Now that the year is coming to an end, I suppose people are compelled to ask, "So what do I have now?"
What did I get this year?
But I don't care much about things. If I could, I'd stay in my apartment until I had someone to share a place with. I didn't even choose the color of my car.
I grew up in a house that felt more like a gallery, or a department store, thanks to my mother's collecting habits. At one point, the kitchen was so full of mushroom decor – from cookie jars to curtains to potholders – it would seem a showcase for the designer's line of wares. The dining room became so overrun with porcelain dolls, we could no longer use it for Thanksgiving dinner, so we went out. The living room clanged with three different Westminster chimes ringing every quarter-hour, slightly offset from each other from one running just a little too fast and another running just a little too slow. Upstairs, curio cabinets full of music boxes were just waiting to be wound up and left to play their tinny tunes.
Every room had its own theme, with its own collection of curios, which sometimes fell out of favor and were cleared out in one fell swoop, sold at a garage sale or given away to my uncle or, later, the Salvation Army. As much as our mother was a compulsive shopper and exhibited tinges of hoarding, she got even more pleasure out of throwing things away. And not just her own things, but anything in the house, regardless of who it belonged to. You couldn't become too attached to anything in our house.
So I learned not to want things, and not to love things. I couldn't bear it when they were taken away from me.
The only things I really ever bought were records, because they made me feel something. Through music, I could experience the outside world while I was locked inside that house, in its freezing basement or its sweltering attic. And even though my mother managed to wrestle some of those records away from me, she couldn't take away the lyrics etched in my brain, the melodies recorded onto my heart.
So as early as I can remember, I've spent most of whatever money I earned – from chores, or tutoring, or babysitting, or being a teen reporter – on food and experiences. I'd rather go to Arby's or Burger King and pig out rather than buy something that could break or be withheld as a punishment. My parents couldn't take taste away. And in that realization, I became a total child hedonist, a pleasure-seeker of the most atemporal, immaterial and intangible realm. I wanted to do things, see things, learn things. While my mother spent money on stuff, populating each room of the house with a TV and VCR (though God only knows why), I became a hoarder of memories.
Overprotected as I was, I didn't have a lot of freedom to explore or adventure as I do now, so I turned to my high school drama productions, in which I could sing and dance in vastly different other worlds and periods, from medieval to Dickensian times, turn of the century American south and Prohibition-era Chicago.
As I broke away from my family and began to experience the freedom I'd sought for so long – which unfortunately was accompanied by the feeling of being orphaned and abandoned – I began to see my mother in myself more and more. I was becoming the party girl I knew her to be, thirty years before. And I was obsessively collecting, with the same fervor and voracity as I'd witnessed in my mother, which was terrifying to behold in her, and now in myself. But I was collecting something very different: I was collecting stories.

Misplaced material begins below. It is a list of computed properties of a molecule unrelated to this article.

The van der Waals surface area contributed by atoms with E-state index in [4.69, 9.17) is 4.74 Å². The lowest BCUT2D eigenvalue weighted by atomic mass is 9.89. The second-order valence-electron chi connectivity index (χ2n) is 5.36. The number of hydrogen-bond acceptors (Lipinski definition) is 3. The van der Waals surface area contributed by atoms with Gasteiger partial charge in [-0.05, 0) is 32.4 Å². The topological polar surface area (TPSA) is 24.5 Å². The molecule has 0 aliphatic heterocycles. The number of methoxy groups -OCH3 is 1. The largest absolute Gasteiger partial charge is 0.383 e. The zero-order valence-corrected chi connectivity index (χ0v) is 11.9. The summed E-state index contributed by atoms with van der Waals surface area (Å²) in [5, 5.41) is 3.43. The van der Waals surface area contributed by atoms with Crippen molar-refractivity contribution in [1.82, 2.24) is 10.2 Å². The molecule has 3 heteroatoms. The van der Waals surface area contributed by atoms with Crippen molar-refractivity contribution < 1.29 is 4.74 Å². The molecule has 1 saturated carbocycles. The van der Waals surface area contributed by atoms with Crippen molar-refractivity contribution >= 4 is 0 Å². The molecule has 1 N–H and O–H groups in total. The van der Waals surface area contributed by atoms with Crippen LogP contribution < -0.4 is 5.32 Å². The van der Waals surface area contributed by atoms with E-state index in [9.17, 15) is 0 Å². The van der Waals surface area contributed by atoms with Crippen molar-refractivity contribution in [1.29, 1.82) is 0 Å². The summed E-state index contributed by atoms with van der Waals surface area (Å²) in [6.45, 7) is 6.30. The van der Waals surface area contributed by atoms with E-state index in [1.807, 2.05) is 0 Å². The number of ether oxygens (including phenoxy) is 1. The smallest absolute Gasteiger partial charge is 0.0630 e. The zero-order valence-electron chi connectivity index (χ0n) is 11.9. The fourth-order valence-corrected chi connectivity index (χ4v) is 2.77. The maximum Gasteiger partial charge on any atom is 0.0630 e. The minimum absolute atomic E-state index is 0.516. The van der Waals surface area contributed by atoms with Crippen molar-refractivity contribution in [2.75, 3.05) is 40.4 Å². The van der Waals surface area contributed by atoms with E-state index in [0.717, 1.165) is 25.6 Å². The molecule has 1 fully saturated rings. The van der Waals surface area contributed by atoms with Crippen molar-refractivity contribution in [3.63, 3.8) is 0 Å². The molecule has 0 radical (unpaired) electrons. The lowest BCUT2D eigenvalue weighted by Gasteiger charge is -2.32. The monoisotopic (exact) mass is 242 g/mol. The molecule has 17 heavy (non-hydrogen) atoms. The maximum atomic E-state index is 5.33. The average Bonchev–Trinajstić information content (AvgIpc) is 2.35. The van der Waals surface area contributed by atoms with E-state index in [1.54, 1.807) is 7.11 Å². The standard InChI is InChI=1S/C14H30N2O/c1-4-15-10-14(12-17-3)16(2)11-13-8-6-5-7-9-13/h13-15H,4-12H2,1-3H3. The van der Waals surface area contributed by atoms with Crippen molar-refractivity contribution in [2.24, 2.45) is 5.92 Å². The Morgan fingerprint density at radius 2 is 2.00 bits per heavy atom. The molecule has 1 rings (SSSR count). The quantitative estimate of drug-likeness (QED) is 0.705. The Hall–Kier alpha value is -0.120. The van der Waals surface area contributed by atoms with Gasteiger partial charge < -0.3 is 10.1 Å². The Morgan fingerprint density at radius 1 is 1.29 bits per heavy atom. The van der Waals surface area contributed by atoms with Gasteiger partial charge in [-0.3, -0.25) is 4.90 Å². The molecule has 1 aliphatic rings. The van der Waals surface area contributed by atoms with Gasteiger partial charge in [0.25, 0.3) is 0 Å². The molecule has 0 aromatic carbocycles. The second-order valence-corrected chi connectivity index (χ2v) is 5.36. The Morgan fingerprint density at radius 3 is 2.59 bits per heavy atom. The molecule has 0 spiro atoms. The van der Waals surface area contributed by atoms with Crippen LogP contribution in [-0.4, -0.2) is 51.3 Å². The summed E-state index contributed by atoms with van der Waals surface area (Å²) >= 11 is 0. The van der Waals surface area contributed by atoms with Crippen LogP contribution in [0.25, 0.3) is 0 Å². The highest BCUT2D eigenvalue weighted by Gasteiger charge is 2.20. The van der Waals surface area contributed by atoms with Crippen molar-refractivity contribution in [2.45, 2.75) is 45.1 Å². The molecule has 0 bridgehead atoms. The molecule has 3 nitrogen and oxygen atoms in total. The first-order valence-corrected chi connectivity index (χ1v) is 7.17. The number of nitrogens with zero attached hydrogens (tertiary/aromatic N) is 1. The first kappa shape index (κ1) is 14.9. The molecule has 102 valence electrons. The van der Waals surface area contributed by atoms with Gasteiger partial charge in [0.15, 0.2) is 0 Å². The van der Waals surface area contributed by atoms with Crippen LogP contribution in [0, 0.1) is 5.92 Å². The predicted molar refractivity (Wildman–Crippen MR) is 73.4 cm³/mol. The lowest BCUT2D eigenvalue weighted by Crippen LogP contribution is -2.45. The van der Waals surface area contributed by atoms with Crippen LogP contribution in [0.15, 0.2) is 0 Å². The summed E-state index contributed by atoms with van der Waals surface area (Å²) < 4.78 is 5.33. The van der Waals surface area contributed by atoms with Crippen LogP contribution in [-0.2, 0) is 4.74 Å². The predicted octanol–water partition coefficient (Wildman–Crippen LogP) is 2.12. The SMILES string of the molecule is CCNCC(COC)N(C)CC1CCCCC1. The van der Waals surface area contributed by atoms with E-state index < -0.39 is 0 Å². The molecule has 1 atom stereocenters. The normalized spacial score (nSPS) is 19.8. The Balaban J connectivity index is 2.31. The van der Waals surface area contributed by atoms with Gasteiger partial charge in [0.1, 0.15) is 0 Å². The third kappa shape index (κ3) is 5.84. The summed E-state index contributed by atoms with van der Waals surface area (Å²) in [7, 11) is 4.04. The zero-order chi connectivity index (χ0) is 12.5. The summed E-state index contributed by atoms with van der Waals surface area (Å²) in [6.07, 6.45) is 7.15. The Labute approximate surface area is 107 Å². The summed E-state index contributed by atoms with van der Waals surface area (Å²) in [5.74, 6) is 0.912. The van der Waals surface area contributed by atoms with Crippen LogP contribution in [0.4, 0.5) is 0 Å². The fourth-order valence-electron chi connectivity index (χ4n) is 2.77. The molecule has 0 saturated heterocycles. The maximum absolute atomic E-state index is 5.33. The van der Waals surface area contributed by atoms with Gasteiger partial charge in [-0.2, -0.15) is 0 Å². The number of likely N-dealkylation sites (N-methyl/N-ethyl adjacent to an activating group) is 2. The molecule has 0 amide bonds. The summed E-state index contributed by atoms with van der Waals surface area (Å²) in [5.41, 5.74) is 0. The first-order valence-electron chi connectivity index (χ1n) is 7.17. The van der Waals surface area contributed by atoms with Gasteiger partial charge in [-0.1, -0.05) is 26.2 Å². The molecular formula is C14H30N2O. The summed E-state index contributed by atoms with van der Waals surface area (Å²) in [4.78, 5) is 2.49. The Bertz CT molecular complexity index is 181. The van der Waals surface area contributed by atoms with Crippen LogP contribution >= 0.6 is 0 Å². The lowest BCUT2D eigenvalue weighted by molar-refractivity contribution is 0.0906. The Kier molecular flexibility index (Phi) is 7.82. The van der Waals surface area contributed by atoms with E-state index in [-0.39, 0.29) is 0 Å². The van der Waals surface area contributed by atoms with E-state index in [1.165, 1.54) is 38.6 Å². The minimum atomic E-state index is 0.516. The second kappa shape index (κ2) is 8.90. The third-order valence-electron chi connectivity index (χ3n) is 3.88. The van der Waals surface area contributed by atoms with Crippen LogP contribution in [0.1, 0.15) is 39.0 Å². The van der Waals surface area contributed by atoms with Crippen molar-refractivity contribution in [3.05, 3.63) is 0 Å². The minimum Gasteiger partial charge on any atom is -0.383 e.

The stories were full of lovers and late nights and embarrassments and rock stars, some memories muted under the haze of blackberry brandy or kamikaze shots. Some stories were good, and many of them were bad, but they were all exciting, and far beyond anything I'd ever experienced back home. And one exciting encounter begat another and another, always trying to top the last one, outdo myself over and over again.
I've done many of the big things now – skydiving, ziplining, paragliding, stock car racing – but I've yet to enjoy some of the more innocent transgressions that many of my peers got out of their systems when they were teenagers. I've never gone skinny-dipping. And because I haven't, it's on the list.
I've never ridden a horse.
I've never loved someone who's loved me back.
But this year, I learned how to pick a lock. I learned how to mount bugs. I learned how to lease apartments. I met Dennis Quaid. I smelled the Corpse Flower and traipsed under the monstrous wistaria.
I didn't travel much, but I saw a lot of stuff. I saw myself on the big screen, twice. I saw Saturn.
I survived a car accident. I battled my brain which turned against me and gave me night terrors, calmed only by medication that has made me yawn uncontrollably. I looked down the barrel of 40.
I found partners in crime.
I left one lover, watched another one get married, and rebounded with another in a gloriously catastrophic way.
I haven't done everything I want, and I don't have everything I want, but nobody can say I haven't tried. I've lived life more than most people. I've crammed everything I can into this year, all these years of my adult life.
But for those of us who are collectors, it's always about the next one.
So onwards and upwards to 2015. I can't wait for this year to be over. I can't wait to see what experiences the next one brings.
This Addictive Life
At the End of the Year